My last blog article "Selecting the Right Source Control Provider" touched on the evaluation criteria that I use when looking for a source control system. This article is a review of sorts of SourceGear's Vault product, my preferred source control system. I'll start by reviewing vault as it relates to the criteria from the previous article, I will then provide my overall feedback on my experience with Vault.
Visual Studio Integration
This first category is one of the areas that Vault truly shines in my opinion. The most current release provides both a classic, and an advanced client for Visual Studio. Both clients function in a very efficient and easy to use manner and overall all of the features needed are available from right in Visual Studio. The ability to do diff's, the ability to look at the history and obviously the whole check in and check out processes. Additionally, their implementation of a "Open from Vault" functionality makes switching PC's a dream, no manual intervention needed. Other source control providers that I have used supported this option, but their implementation didn't work as flawlessly as Vault's.
This category is by far the one that Vault exceeded my expectations. Overall, I'm a single developer, but when working on projects I'm often developing from locations other than my home office, or switching between computers. Vault is setup as a standard website, and submits traffic over standard http/https channels. This alone makes it easy to setup and configure for access from anywhere. Now, we combine this with the amazing web administration and access UI, we have a tool that is really setup for ease of use.
For me this web interface is such an important part of the solution that I wanted to take a bit of time here and show some general screen captures of how the interface works, and what can be done. Upon first entering the system you see your repository listing, a partial example of this is below. This screen allows you to see total file counts and drill down into your individual projects.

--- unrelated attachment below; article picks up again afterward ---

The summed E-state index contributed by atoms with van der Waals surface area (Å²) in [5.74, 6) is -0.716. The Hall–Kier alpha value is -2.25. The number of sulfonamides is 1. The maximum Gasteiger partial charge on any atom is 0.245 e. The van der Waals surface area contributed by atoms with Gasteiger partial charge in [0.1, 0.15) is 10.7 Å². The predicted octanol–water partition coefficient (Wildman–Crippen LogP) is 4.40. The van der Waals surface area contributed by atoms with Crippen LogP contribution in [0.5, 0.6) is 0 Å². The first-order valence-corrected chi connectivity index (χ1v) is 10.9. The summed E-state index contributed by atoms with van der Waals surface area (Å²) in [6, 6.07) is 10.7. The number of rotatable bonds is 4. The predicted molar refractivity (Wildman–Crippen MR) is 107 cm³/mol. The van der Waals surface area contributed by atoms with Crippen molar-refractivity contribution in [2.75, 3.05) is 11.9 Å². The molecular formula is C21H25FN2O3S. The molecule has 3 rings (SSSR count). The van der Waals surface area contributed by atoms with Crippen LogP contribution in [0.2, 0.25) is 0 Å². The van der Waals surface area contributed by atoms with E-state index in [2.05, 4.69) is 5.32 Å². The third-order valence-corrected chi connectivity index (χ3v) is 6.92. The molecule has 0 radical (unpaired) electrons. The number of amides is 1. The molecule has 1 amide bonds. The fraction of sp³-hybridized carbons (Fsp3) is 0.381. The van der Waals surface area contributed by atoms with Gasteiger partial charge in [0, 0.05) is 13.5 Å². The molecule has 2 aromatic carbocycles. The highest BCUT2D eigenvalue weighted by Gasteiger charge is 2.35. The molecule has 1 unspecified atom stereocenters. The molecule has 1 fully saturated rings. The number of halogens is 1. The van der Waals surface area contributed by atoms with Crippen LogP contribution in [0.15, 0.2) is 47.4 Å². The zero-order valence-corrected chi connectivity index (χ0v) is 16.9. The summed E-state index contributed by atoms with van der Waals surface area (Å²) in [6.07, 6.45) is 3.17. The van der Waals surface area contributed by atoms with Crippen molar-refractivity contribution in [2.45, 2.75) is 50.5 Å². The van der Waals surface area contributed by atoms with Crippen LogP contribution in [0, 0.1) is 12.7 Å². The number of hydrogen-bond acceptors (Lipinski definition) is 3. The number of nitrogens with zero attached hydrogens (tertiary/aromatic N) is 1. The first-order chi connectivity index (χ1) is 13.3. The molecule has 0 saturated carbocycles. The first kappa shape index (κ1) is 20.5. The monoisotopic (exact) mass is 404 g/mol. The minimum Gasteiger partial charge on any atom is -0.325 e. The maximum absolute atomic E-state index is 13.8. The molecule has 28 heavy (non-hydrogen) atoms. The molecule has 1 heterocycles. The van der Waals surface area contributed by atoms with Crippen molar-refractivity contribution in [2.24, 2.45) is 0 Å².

From here you can look at individual file histories, and also view recent check-ins. When viewing check-ins you can actually see a transactional layout of what has changed. The following is a snippet from a checkin. Notice that you see a single comment, timestamp and user and all files. This presentation I find very helpful.
The last piece that I wanted to show was that the Web UI has full support for doing file comparisons. No need to be at your machine with the Vault tools installed, you can perform diffs on any version stored in history and see the changes on screen. A number of configuration options exist to control the view type and other display parameters allowing you to most easily see/work with your data.
Overall I think that this web UI is one of the more helpful features of Vault and it was the final selling point for me when selecting my provider.
Backups and Restores
As for backups and restores, Vault uses a SQL Server database for the storage of all project items. This allows for very easy backups which can be completed with a standard SQL Server database backup. For me this is a very helpful and important item as I have a much better understanding of what is needed, and my backups are easily automated along with other backup routines in my environment. Restoring is very simple, you can re-install vault, and point it to the existing database and you can be back up and running in literally 5 minutes!
Overall, I don't have any complaints about Vault. It has been a proven, reliable source control system, with robust Visual Studio integration and a great web interface. The even better part is if you truly only have 1 user you can get it for free! Feel free to share your comments below.